This view as to the true purpose of prayer is brought out strikingly in our text. The apostle does not say, “Let your requests be made known unto God, and your requests will be granted;” but, “ Let your requests be made known unto God, and the peace of God shall keep your hearts and minds.”
Here lies the answer to Professor Tyndall and others, who some time ago proposed to test the efficacy of prayer by a series of scientific experiments. A hospital was to be taken and divided into two sections: the one was to contain patients who prayed and were prayed for; the other was to be restricted to patients for whom no prayer was offered; and then it was to be noticed whether or not the recoveries were more numerous in the former case. But those who made
this proposal forgot that prayer may be answered by mental peace as well as by bodily health, by a translation to heaven as well as by a prolongation of life. If all those who prayed died, and all those who did not pray recovered, the efficacy of prayer would not be disproved. Hezekiah prayed to be restored to health, and “there were added to his life fifteen years.” Solomon prayed for wisdom, and he became wise. St Paul prayed thrice that his thorn in the flesh might be removed, but the answer he received was, “My grace is sufficient for thee.” And he was perfectly satisfied. “Most gladly, therefore,” he says, “will I glory, in my infirmities, that the power of Christ may rest upon me.”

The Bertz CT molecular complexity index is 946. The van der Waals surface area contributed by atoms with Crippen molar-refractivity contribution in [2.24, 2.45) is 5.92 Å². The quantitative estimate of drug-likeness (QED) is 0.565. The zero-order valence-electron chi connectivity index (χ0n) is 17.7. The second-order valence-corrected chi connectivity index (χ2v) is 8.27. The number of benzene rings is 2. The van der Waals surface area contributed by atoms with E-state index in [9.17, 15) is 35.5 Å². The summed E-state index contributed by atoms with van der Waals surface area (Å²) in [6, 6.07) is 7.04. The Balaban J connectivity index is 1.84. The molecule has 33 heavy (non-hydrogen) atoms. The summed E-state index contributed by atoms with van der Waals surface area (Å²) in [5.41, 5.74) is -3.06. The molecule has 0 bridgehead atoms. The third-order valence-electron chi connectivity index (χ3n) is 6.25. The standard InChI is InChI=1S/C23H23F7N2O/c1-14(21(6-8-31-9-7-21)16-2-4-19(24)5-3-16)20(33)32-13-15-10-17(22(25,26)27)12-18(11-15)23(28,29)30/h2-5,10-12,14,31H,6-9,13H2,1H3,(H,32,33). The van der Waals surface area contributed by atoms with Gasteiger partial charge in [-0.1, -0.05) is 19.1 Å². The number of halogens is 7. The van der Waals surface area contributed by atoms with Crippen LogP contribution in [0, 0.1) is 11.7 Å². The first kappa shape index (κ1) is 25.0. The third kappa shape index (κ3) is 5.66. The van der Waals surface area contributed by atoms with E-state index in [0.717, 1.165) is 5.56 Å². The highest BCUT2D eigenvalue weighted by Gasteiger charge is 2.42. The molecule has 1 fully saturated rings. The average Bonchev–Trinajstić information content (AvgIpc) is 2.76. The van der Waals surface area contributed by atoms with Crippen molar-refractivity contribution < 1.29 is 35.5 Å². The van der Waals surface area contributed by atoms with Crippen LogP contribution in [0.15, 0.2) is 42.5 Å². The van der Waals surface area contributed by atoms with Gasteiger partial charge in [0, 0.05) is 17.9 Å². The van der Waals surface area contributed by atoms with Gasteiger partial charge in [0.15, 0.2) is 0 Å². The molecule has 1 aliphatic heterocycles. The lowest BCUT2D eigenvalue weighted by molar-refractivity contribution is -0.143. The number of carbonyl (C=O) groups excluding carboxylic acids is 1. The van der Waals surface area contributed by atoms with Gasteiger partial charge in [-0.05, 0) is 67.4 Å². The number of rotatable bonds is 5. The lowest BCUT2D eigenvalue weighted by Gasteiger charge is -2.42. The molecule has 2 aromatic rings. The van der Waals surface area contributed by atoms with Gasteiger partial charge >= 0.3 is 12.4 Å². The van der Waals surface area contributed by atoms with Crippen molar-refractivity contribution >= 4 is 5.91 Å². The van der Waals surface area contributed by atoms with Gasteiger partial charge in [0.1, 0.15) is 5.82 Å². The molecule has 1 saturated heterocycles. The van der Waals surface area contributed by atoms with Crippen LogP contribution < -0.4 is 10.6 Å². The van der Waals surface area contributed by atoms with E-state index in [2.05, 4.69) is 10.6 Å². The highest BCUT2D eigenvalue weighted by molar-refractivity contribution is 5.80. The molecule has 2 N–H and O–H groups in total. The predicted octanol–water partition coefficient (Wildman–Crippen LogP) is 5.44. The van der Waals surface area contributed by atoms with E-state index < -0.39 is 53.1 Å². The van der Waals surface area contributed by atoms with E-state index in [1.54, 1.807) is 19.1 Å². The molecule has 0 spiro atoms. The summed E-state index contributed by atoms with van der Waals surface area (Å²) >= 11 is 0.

We find it so difficult nowadays to believe in anything unless it can be seen or touched or weighed. But before we venture to say that a man's prayer has been unavailing, we should be quite sure of one thing, that there has not come to him, in answer to it, a divine, ineffable peace, which passeth all understanding, and therefore passeth all your scientific tests. I have known men and women pray year after year for blessings which they never received; but I have never known them pray without receiving the answer of peace. This is the only answer to
prayer which the Bible always and under all circumstances guarantees; and it is an answer that will not always be detected by the curious experimenter. We read of men, ay, and even women, who were seen to smile amid their martyr flames
“ And lift their raptured looks on high,
As though it were a joy to die.” To a superficial observer they may have appeared to be in a sorry plight; but they were in the enjoyment of a peace which they would not have exchanged for all that the world calls good.
The apostle says we should make known our requests “in everything,” or upon every occasion, unto God. The life we are obliged to live may sometimes appear to us paltry and contemptible. But since it is the life which God has ordained for us, there must be a sublimity in it after all, such as to render it worthy of His regard. It is the ever-recurring little troubles that do most to mar our happiness; and these, therefore, are preeminently fit subjects for prayer. But let us try and remember that the Great Father knows far better than we do what we really need,—what we should really desire if we saw things as He alone can see them. We look at our lives from the low standpoint of to-day, and we consequently get